US5444805A (en) Integrated optical component
US4431260A (en) Method of fabrication of fiber optic coupler
US6396984B1 (en) Mode shape converter, method for fabricating the mode shape converter and integrated optical device using the mode shape converter
US6181848B1 (en) Temperature-independent optical multiplexer and/or demultiplexer
US6643439B2 (en) Photonic crystal waveguide
US5278925A (en) Integrated-optic waveguide devices and method
US4927781A (en) Method of making a silicon integrated circuit waveguide
US6788874B1 (en) Optical component
Xu et al. High bandwidth SOI photonic wire ring resonators using MMI couplers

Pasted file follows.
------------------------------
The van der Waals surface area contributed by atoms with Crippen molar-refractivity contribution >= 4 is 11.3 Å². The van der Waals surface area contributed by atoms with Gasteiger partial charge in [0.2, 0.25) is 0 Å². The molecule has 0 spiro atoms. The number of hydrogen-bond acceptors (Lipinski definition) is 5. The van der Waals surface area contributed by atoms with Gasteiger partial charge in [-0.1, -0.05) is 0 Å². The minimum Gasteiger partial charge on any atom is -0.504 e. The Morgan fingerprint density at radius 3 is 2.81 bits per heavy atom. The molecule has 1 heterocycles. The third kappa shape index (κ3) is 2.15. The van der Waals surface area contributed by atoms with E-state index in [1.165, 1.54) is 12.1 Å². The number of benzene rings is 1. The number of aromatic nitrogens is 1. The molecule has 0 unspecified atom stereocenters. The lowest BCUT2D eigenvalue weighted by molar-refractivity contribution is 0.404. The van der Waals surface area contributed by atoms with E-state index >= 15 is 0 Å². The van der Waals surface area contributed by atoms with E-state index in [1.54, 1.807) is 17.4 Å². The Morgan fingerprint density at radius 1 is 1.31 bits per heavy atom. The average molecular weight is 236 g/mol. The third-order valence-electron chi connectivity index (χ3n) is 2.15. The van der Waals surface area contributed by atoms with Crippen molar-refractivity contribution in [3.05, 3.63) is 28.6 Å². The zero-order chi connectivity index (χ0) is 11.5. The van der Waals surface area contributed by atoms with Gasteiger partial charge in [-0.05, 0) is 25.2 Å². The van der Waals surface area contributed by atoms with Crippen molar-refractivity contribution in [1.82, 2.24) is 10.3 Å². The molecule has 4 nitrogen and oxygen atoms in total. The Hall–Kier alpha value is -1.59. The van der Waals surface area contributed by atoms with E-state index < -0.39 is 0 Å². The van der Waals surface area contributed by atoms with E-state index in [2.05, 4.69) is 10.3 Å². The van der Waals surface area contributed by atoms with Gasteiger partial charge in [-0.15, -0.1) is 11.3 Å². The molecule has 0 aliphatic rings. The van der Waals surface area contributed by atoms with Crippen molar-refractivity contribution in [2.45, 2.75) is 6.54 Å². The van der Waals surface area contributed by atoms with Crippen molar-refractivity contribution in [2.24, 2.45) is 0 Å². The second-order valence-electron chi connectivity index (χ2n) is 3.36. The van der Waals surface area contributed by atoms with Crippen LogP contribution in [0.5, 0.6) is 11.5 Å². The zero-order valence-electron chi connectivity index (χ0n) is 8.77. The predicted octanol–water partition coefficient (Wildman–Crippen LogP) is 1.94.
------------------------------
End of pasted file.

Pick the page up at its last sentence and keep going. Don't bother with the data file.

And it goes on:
US4715672A (en) Optical waveguide utilizing an antiresonant layered structure
US20060133754A1 (en) Ultra low-loss CMOS compatible silicon waveguides
US6690871B2 (en) Graded index waveguide
Yamada et al. Silicon-wire-based ultrasmall lattice filters with wide free spectral ranges
US4778234A (en) Integrated optics polarizing device
US4906062A (en) Integrated optical waveguide bend
US6826342B1 (en) Temperature tuning of dispersion in photonic band gap fiber
US20090290837A1 (en) Optical devices for coupling of light
US20110116741A1 (en) Optical mode transformer, in particular for coupling an optical fiber and a high-index contrast waveguide

Legal Events

Date Code Title Description
AS Assignment

Owner name: BOOKHAM TECHNOLOGY, PLC, UNITED KINGDOM

Free format text: ASSIGNMENT OF ASSIGNORS INTEREST;ASSIGNOR:PAYNE, FRANK PHILIP;REEL/FRAME:016496/0679

Effective date: 20050613

AS Assignment

Owner name: WELLS FARGO FOOTHILL, INC., CALIFORNIA